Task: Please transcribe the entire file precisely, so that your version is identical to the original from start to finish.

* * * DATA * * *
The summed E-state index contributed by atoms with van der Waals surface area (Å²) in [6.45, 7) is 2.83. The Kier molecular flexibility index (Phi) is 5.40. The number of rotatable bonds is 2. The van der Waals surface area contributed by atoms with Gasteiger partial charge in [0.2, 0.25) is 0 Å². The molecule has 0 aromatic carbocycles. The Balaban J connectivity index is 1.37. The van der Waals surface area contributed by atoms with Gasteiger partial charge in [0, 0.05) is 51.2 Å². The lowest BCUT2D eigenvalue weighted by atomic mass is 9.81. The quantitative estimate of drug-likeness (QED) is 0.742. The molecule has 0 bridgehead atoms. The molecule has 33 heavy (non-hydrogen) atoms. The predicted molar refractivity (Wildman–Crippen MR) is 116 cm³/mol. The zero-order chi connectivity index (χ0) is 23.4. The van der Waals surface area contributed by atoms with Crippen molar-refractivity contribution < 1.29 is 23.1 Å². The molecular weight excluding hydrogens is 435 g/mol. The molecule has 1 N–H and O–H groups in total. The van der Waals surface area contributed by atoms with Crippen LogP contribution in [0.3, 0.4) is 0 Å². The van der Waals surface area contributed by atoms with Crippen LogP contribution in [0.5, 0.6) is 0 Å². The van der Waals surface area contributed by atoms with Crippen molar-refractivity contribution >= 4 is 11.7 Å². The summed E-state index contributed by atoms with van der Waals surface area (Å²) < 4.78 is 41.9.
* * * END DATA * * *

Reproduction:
The summed E-state index contributed by atoms with van der Waals surface area (Å²) in [6.45, 7) is 2.83. The Kier molecular flexibility index (Phi) is 5.40. The number of rotatable bonds is 2. The van der Waals surface area contributed by atoms with Gasteiger partial charge in [0.2, 0.25) is 0 Å². The molecule has 0 aromatic carbocycles. The Balaban J connectivity index is 1.37. The van der Waals surface area contributed by atoms with Gasteiger partial charge in [0, 0.05) is 51.2 Å². The lowest BCUT2D eigenvalue weighted by atomic mass is 9.81. The quantitative estimate of drug-likeness (QED) is 0.742. The molecule has 0 bridgehead atoms. The molecule has 33 heavy (non-hydrogen) atoms. The predicted molar refractivity (Wildman–Crippen MR) is 116 cm³/mol. The zero-order chi connectivity index (χ0) is 23.4. The van der Waals surface area contributed by atoms with Crippen molar-refractivity contribution < 1.29 is 23.1 Å². The molecular weight excluding hydrogens is 435 g/mol. The molecule has 1 N–H and O–H groups in total. The van der Waals surface area contributed by atoms with Crippen LogP contribution in [0.3, 0.4) is 0 Å². The van der Waals surface area contributed by atoms with Crippen LogP contribution in [0.5, 0.6) is 0 Å². The van der Waals surface area contributed by atoms with Crippen molar-refractivity contribution >= 4 is 11.7 Å². The summed E-state index contributed by atoms with van der Waals surface area (Å²) < 4.78 is 41.9.